New to the neighborhood: Raccoons live in forests along streams or lakes. They can successfully adapt to human environments, making dens in hollow logs, trees, rock piles, barns, and abandoned vehicles. Dinner is served: Raccoons feed on crayfish, fish, clams, frogs, turtles, small muskrats, birds, berries, grapes, seeds, and nuts. They occupy a feeding range of 10 acres to one square mile, and they fight against other raccoons hunting in their area. On the sick list: Because raccoons are notorious for having rabies and spreading other diseases through their scat, veterinarians recommend keeping your pets away from these wild animals.Discourage racoons from nesting near your home. Never misses a trick: Raccoons can turn door handles with their dexterous paws, and they have been seen entering homes or going through pet door flaps. They can even unscrew jar lids. Their sensitive pads on the front paws enable them to feel for underwater food, rather than washing it, which people mistakenly believe. Feb/Mar 2018 | Great Lakes Bay 19


LIFE / CALENDAR

FEBRUARY 2018 SUNDAY

MONDAY

TUESDAY

WEDNESDAY

THURSDAY 1

FRIDAY 2

SATURDAY 7513

Calendar Girls A warm-hearted play by Bay City Players takes away the chill of winter. Through February 4.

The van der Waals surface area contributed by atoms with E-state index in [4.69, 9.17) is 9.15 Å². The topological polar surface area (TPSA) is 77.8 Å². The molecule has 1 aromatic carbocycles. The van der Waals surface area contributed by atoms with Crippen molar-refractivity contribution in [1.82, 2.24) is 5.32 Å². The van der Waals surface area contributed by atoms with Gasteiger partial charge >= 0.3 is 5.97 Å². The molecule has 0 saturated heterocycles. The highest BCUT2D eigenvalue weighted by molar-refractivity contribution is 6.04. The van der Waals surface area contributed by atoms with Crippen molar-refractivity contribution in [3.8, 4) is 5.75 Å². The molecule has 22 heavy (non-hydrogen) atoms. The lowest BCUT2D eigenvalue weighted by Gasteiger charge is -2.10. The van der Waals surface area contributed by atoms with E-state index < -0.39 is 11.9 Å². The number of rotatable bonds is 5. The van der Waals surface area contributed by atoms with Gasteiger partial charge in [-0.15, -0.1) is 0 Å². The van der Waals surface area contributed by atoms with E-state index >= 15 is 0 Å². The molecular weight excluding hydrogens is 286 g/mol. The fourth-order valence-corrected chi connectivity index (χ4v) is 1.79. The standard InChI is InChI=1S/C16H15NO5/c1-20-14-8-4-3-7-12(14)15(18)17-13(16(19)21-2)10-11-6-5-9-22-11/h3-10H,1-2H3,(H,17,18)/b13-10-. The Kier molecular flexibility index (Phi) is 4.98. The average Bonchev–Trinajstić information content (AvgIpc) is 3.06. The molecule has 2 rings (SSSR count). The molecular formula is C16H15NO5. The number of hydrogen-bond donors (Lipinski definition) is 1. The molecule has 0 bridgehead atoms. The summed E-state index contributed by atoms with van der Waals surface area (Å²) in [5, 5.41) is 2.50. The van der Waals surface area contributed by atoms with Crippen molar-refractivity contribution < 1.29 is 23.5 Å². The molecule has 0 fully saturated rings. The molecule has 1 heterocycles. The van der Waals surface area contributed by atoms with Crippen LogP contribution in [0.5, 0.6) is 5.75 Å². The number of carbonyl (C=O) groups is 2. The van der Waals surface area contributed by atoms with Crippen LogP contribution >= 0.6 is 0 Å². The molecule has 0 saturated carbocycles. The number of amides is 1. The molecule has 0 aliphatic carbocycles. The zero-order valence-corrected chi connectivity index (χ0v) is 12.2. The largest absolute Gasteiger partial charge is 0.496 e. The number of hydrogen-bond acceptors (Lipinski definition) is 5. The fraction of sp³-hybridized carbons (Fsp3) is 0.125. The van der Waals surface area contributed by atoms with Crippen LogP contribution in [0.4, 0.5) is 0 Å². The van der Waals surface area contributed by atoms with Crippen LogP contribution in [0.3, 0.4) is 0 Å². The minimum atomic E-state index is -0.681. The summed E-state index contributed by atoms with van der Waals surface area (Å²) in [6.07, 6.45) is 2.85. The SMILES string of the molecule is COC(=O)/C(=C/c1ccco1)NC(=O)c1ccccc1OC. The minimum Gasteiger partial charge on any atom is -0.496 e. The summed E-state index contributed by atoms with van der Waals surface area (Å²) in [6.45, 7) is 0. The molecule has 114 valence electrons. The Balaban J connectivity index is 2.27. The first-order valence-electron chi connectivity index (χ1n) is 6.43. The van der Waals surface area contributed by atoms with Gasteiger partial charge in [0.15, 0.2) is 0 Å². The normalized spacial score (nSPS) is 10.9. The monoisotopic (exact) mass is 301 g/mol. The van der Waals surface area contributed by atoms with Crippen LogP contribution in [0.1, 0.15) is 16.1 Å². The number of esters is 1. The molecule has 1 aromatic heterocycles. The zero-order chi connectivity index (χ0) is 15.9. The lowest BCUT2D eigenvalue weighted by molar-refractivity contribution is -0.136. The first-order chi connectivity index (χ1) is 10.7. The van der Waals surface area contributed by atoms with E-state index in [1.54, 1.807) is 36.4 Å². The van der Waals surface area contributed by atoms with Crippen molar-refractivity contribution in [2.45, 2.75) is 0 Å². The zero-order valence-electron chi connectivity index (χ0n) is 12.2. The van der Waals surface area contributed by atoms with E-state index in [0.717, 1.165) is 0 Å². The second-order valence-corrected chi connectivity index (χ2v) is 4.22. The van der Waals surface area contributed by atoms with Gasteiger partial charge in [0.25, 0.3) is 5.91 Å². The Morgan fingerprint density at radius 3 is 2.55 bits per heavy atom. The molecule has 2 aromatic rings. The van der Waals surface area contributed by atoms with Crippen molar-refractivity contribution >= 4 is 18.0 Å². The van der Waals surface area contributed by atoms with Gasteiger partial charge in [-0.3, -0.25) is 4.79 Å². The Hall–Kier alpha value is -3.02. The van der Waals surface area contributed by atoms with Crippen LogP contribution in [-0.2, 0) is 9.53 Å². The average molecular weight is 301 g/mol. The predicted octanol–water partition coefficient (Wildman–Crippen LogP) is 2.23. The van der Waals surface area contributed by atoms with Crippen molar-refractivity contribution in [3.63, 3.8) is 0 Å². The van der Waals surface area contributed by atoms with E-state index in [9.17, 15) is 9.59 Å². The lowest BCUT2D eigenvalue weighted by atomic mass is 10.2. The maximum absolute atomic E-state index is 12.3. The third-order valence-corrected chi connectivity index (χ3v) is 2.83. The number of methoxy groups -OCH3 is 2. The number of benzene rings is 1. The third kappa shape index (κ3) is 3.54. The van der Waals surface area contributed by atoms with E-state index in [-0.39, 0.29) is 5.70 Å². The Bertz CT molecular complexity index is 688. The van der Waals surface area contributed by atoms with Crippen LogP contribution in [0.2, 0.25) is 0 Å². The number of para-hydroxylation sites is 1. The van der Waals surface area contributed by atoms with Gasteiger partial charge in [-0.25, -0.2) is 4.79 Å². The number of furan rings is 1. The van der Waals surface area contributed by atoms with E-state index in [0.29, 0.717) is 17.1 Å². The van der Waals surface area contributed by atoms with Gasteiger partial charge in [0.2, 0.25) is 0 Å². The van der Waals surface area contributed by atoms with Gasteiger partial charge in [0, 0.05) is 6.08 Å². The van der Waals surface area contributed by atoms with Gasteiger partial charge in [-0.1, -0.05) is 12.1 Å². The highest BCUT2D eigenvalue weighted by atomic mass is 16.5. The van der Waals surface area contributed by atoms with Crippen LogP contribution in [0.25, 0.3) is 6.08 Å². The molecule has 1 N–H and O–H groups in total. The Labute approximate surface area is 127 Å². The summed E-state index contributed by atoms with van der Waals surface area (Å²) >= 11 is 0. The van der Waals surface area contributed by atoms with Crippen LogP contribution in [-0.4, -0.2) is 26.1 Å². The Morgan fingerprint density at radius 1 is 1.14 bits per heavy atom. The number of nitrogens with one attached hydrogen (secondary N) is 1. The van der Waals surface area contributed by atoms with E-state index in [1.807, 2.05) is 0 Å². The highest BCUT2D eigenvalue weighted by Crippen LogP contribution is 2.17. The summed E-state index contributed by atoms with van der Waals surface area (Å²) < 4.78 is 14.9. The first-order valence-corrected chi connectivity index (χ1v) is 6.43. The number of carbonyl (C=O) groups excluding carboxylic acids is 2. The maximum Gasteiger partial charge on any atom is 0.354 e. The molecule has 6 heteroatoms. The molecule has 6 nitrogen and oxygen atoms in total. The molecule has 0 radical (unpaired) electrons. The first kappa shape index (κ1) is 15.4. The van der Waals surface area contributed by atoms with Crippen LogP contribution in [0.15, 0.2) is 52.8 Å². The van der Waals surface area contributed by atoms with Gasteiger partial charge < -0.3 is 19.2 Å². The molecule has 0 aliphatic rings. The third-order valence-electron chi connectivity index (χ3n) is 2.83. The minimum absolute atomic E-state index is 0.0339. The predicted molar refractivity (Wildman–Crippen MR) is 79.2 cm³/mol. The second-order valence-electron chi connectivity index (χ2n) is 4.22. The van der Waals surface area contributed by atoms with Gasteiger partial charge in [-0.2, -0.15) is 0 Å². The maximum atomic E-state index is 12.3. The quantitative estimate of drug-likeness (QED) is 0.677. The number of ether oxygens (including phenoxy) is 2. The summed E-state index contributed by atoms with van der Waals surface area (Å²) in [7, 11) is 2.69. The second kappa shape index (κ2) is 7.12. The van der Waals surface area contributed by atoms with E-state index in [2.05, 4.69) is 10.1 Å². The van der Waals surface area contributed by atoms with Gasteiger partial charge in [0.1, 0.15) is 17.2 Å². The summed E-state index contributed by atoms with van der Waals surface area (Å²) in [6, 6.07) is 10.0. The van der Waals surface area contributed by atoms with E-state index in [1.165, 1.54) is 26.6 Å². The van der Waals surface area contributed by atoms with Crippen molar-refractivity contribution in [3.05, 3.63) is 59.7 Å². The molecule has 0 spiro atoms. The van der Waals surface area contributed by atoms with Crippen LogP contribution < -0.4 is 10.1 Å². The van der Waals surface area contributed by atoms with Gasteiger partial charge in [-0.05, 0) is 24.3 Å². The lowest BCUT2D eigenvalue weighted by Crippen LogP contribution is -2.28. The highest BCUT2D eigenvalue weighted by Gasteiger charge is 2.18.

4

5

6

7

8

9

12

13

14

15

16

19

20

21

Death by Design Witty who-dunnit? See how it’s done at Saginaw Valley State University. Through February 24.

25

26

Dino Light Puppetry and dance delight the audience in a tale of discovery in darkness at Midland Center for the Arts.

20 Great Lakes Bay | Feb/Mar 2018

17

Winter Festival Cast a line at Bay City Recreation Area’s free fishing day.

Stepping Out Ireland takes over Saginaw as Irish dancers take the Temple Theatre stage.

18

Jake Slater: Elvis Impersonator It’s one for the money, two for the show, three to get ready, and go, go, go to Golden Glow Ballroom for a tribute to the king of rock ’n roll.

11th Annual Arts from the Heart Grown-ups take over Mid-Michigan Children’s Museum for an evening of art and play.

11

10

27

28

22

23

24


MARCH 2018 SUNDAY

MONDAY

TUESDAY

WEDNESDAY

THURSDAY 1

FRIDAY 2

SATURDAY 7513 Books for Breakfast The joy of reading spreads at a pancake breakfast to support READ Association of Saginaw County.

4

5

6

7

8

9

Toughest Monster Truck Tour Engines rev and wheels smash at Dow Event Center. Through March 10.

11

12

13

14

15

16

10

Jim Belushi and the Board of Comedy State Theatre’s rafters ring with laughter for all things improv.